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Eur J Gastroenterol Hepatol. 2016 Aug;28(8):890-5. doi: 10.1097/MEG.0000000000000651.

Emerging trends and risk factors for perianal surgery in Crohn's disease: a 20-year national population-based cohort study.

Author information

1
aDepartment of Gastroenterology, St George's University Hospital bDepartment of Primary Care and Public Health, Imperial College cDepartment of Primary Care and Public Health Sciences, King's College, London dDepartment of Gastroenterology, St James University Hospital, Leeds, UK.

Abstract

BACKGROUND:

Little is known about the rates of perianal surgery (PAS) in Crohn's disease (CD). Our aim was to determine trends in PAS, the timing of surgery relative to the diagnosis of CD and to identify subgroups at risk of PAS.

MATERIALS AND METHODS:

We identified 9391 incident cases of CD between 1989 and 2009. We defined three eras: era 1 (1989-1995), era 2 (1996-2002) and era 3 (2003-2009), and determined trends in procedure type and the time to first PAS relative to the date of diagnosis. We used Kaplan-Meier analysis to calculate the rate of first PAS and performed Cox regression to determine subgroups at risk of PAS.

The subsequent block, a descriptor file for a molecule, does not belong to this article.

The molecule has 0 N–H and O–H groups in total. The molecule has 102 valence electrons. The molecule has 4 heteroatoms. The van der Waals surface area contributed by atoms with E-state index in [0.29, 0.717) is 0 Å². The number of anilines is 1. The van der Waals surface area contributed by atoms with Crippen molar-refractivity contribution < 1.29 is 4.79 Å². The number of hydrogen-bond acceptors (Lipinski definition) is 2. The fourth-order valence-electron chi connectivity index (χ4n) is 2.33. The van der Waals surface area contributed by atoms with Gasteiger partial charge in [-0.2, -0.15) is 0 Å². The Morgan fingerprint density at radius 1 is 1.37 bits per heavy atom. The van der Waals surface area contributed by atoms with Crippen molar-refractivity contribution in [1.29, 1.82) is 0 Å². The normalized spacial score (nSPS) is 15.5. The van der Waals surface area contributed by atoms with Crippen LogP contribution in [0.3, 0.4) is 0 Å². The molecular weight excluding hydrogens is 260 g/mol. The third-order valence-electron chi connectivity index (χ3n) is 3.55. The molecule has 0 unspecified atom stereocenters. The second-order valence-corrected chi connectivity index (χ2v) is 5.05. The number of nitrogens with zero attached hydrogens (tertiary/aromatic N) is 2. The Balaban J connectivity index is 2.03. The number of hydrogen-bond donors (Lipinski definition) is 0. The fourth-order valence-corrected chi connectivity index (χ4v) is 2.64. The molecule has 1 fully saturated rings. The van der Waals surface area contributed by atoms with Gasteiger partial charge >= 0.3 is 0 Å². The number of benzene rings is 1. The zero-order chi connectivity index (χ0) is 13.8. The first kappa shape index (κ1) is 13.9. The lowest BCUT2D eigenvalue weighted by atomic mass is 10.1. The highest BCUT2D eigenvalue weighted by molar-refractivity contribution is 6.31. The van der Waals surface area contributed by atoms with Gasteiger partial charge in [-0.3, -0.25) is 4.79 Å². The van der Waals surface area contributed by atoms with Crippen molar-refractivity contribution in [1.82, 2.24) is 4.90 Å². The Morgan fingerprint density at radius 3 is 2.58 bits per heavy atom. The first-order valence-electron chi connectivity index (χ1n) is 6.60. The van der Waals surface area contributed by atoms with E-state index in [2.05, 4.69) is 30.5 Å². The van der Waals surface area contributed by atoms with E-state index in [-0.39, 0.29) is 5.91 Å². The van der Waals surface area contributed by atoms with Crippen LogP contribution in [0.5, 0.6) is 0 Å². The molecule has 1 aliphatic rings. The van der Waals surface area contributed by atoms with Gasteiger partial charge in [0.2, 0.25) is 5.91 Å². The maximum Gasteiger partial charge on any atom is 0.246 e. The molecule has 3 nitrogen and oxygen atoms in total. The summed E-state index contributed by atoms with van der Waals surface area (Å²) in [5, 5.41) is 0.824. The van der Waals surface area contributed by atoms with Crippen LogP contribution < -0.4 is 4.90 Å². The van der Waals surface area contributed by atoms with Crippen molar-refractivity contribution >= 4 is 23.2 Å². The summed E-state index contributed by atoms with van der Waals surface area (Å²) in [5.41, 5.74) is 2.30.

RESULTS:

Among the 9391 incident cases of CD, 405 (4.3%) underwent PAS. The overall rate of PAS was 5.5% [95% confidence interval (CI): 4.9-6.2%] 10 years after diagnosis. 34% (n=137) of all patients undergoing PAS had surgery in the 5 years before CD diagnosis. Abscess drainage increased from 34 to 58%, whereas proctectomy decreased from 16 to 6% between eras 1 and 3, respectively. Men [hazard rate (HR) 1.51, 95% CI: 1.24-1.84], those aged 17-40 years (HR 1.69, 95% CI: 1.09-2.02 vs. those aged >40 years) and those with a history of previous intestinal resection (HR 28.5, 95% CI: 22.2-36.5) were more likely to have PAS.

CONCLUSION:

Around one-third of patients have a PAS in the 5 years preceding their diagnosis of CD. Surgical practice has changed over 20 years, with a decrease in proctectomy and a concurrent increase in abscess drainage that is likely to reflect improvements in therapeutic practice.

PMID:
27128719
DOI:
10.1097/MEG.0000000000000651
[Indexed for MEDLINE]
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